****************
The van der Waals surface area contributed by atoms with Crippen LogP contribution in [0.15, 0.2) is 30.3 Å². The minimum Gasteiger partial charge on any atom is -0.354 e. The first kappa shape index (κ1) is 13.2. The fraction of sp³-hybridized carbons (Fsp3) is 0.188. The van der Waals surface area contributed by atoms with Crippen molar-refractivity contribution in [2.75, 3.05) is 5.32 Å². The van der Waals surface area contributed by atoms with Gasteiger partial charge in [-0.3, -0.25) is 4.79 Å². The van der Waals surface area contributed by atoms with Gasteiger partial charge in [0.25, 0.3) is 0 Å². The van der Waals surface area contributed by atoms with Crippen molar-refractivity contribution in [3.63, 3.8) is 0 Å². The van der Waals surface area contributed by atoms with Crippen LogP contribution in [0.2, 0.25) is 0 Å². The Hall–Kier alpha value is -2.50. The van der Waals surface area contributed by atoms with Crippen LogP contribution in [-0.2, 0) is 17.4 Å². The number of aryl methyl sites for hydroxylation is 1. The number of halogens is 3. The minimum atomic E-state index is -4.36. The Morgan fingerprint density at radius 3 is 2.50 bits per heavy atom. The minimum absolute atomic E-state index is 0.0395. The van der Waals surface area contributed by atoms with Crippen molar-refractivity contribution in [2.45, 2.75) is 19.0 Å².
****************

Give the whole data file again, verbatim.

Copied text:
The van der Waals surface area contributed by atoms with Crippen LogP contribution in [0.15, 0.2) is 30.3 Å². The minimum Gasteiger partial charge on any atom is -0.354 e. The first kappa shape index (κ1) is 13.2. The fraction of sp³-hybridized carbons (Fsp3) is 0.188. The van der Waals surface area contributed by atoms with Crippen molar-refractivity contribution in [2.75, 3.05) is 5.32 Å². The van der Waals surface area contributed by atoms with Gasteiger partial charge in [-0.3, -0.25) is 4.79 Å². The van der Waals surface area contributed by atoms with Gasteiger partial charge in [0.25, 0.3) is 0 Å². The van der Waals surface area contributed by atoms with Crippen molar-refractivity contribution in [3.63, 3.8) is 0 Å². The van der Waals surface area contributed by atoms with Crippen LogP contribution in [0.2, 0.25) is 0 Å². The Hall–Kier alpha value is -2.50. The van der Waals surface area contributed by atoms with Crippen LogP contribution in [-0.2, 0) is 17.4 Å². The number of aryl methyl sites for hydroxylation is 1. The number of halogens is 3. The minimum atomic E-state index is -4.36. The Morgan fingerprint density at radius 3 is 2.50 bits per heavy atom. The minimum absolute atomic E-state index is 0.0395. The van der Waals surface area contributed by atoms with Crippen molar-refractivity contribution in [2.45, 2.75) is 19.0 Å².